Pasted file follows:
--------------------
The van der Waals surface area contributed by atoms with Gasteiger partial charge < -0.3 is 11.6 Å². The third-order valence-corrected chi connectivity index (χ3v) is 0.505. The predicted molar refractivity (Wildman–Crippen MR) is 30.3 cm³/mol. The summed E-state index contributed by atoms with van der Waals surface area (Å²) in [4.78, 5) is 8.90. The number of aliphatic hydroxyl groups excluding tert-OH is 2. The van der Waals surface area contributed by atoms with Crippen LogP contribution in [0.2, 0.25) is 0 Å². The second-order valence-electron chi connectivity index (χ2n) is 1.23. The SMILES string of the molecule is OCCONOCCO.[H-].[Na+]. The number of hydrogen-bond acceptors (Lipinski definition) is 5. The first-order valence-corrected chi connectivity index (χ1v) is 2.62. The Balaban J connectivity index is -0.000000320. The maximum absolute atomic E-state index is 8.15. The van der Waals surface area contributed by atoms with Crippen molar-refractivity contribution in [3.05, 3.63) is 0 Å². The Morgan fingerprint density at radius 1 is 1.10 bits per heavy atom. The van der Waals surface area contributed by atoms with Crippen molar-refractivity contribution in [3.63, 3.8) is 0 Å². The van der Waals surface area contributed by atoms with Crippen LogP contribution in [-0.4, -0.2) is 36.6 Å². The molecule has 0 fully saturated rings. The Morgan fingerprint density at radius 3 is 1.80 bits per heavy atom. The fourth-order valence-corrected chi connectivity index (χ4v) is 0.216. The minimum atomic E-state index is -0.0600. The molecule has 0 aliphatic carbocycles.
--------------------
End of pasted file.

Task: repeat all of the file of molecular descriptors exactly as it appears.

The van der Waals surface area contributed by atoms with Gasteiger partial charge < -0.3 is 11.6 Å². The third-order valence-corrected chi connectivity index (χ3v) is 0.505. The predicted molar refractivity (Wildman–Crippen MR) is 30.3 cm³/mol. The summed E-state index contributed by atoms with van der Waals surface area (Å²) in [4.78, 5) is 8.90. The number of aliphatic hydroxyl groups excluding tert-OH is 2. The van der Waals surface area contributed by atoms with Crippen LogP contribution in [0.2, 0.25) is 0 Å². The second-order valence-electron chi connectivity index (χ2n) is 1.23. The SMILES string of the molecule is OCCONOCCO.[H-].[Na+]. The number of hydrogen-bond acceptors (Lipinski definition) is 5. The first-order valence-corrected chi connectivity index (χ1v) is 2.62. The Balaban J connectivity index is -0.000000320. The maximum absolute atomic E-state index is 8.15. The van der Waals surface area contributed by atoms with Crippen molar-refractivity contribution in [3.05, 3.63) is 0 Å². The Morgan fingerprint density at radius 1 is 1.10 bits per heavy atom. The van der Waals surface area contributed by atoms with Crippen molar-refractivity contribution in [3.63, 3.8) is 0 Å². The van der Waals surface area contributed by atoms with Crippen LogP contribution in [-0.4, -0.2) is 36.6 Å². The molecule has 0 fully saturated rings. The Morgan fingerprint density at radius 3 is 1.80 bits per heavy atom. The fourth-order valence-corrected chi connectivity index (χ4v) is 0.216. The minimum atomic E-state index is -0.0600. The molecule has 0 aliphatic carbocycles.